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The Vivo Tab features a next generation Atom processor (model unspecified), 2GB of RAM, 64GB internal storage (eMMC, or embedded multimedia card), and an 11.6-inch Super IPS+ display with a 1366x768 resolution. It also has an 8MP rear-facing camera with autofocus and LED flash, 2MP front-facing camera for video chat, built-in NFC sensor, and 10-point multi-touch support, all packed in a frame that's 8.7mm thin and weighing 675g.
Hardware is almost identical to Samsung ATIV Smart PC 500T but the price is higher. There is a stylus but, unlike in Samsung tablets, there is no storage slot for the stylus.
Asus Vivo Tab is priced on the level of Microsoft Surface Pro, which is far more powerful tablet. In other words it is heavily overpriced.
The tablet has Wacom Active Digitizer and stylus.
-Wacom Active Digitizer! This is one of those things that I really didn't care about or know much about before buying this tablet, but after using the Wacom Active Digitizer and the included Active Digital Pen, I would never want to be without these again on any device. Don't get me wrong, I knew I wanted a touchscreen, but the Wacom Active Digitizer is a step beyond a normal touch screen because it offers pressure sensitivity so when you're handwriting or painting, the amount of pressure directly correlates to the width of the line, so what you see on screen looks just like what you would see when writing or painting on paper. You can even rest your hand on the screen while you're writing because the tablet can discern between the pen and your hand.
Many users who owned previously other tablets consider it to be the best on the market:
Leonard A. Dow - See all my reviews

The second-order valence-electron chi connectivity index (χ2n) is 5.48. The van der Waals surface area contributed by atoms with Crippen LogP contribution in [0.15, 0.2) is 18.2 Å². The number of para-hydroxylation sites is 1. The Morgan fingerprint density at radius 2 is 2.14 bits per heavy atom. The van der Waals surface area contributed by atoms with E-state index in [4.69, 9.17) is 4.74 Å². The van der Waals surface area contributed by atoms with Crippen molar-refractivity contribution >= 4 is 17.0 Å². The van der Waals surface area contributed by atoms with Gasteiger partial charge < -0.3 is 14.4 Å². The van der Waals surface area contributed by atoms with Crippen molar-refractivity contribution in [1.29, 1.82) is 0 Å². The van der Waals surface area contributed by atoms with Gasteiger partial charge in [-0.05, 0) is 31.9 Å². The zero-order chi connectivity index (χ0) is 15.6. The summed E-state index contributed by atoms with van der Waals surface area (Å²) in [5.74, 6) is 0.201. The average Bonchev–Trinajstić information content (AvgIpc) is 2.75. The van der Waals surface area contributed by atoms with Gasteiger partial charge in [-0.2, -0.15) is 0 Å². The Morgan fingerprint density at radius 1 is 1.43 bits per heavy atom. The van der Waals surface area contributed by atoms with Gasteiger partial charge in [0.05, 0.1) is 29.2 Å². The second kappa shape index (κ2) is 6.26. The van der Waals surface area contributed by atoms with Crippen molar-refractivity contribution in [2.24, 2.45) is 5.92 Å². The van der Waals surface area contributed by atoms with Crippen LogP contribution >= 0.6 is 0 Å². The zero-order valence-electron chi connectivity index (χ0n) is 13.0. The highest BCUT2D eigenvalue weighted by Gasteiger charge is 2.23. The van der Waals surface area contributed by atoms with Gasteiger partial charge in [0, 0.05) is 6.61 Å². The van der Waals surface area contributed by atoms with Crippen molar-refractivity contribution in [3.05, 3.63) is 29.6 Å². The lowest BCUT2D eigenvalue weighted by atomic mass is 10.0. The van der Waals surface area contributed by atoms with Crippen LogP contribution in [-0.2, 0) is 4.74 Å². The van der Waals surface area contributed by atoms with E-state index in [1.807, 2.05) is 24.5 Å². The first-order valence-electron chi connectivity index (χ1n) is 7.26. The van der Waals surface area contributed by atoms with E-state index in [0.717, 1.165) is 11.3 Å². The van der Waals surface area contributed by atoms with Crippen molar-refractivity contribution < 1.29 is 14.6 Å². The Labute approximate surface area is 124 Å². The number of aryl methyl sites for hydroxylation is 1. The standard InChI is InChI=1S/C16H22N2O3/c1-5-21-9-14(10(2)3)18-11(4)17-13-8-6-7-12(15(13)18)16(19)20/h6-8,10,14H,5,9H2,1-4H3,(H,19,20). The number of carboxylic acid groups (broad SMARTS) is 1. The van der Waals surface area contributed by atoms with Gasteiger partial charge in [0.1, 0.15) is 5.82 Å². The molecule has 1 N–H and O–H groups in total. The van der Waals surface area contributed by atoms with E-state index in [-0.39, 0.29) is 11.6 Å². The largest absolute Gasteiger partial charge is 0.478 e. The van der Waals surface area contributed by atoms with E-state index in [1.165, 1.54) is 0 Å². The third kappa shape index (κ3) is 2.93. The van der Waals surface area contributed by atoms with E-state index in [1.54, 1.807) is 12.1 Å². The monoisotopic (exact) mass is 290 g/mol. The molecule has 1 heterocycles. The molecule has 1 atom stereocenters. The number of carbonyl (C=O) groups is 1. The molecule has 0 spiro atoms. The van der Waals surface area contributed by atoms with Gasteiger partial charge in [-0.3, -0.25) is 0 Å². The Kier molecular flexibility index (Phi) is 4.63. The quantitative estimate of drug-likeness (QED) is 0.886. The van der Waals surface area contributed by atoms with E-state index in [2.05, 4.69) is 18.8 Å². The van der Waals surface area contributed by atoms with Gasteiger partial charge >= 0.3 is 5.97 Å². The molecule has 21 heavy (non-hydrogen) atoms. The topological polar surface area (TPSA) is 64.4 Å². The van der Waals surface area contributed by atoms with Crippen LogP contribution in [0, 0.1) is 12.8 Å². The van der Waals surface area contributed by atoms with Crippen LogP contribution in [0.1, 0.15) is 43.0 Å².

(REAL NAME) Awesome tablet!,
December 7, 2012I have owned several tablets. The iPad 2, Motorola xoom, Acer iconia, Asus transformer prime, Samsung galaxy tab 10.1, Asus transformer tf700, and the new Samsung Ative. This tablet blows all the others away. It is a beautiful piece of hardware. It feels good, sounds good, and looks great. This is the tablet I have been looking for!
If you need to decide between this tablet and ASUS Vivo tab, And Sumsung ATIV here are some relevant considerations:
J. Wang Dec 7, 2012 11:16:05 PM PST
Can you comment on how this is better than the Samsung Ativ. I'm currently playing with one from Staples, but TF810c also caught my eye. How do you justify the price difference, though?
ZK In reply to an earlier post on Dec 8, 2012 8:18:03 AM PST
I can help out with this... I have been trying to decide between both, the price difference is understandable if you look at the features... this one has IPS plus screen Scratch and finger print resistant Corning Fit Glass (much better), GPS, NFS, compass, and a stylus that apparently works with all apps unlike the ativ one that has trouble with some from reviews on youtube and the web (and has an eraser the ativ one doesnt)... battery life is way better if you are getting the dock (19 hours)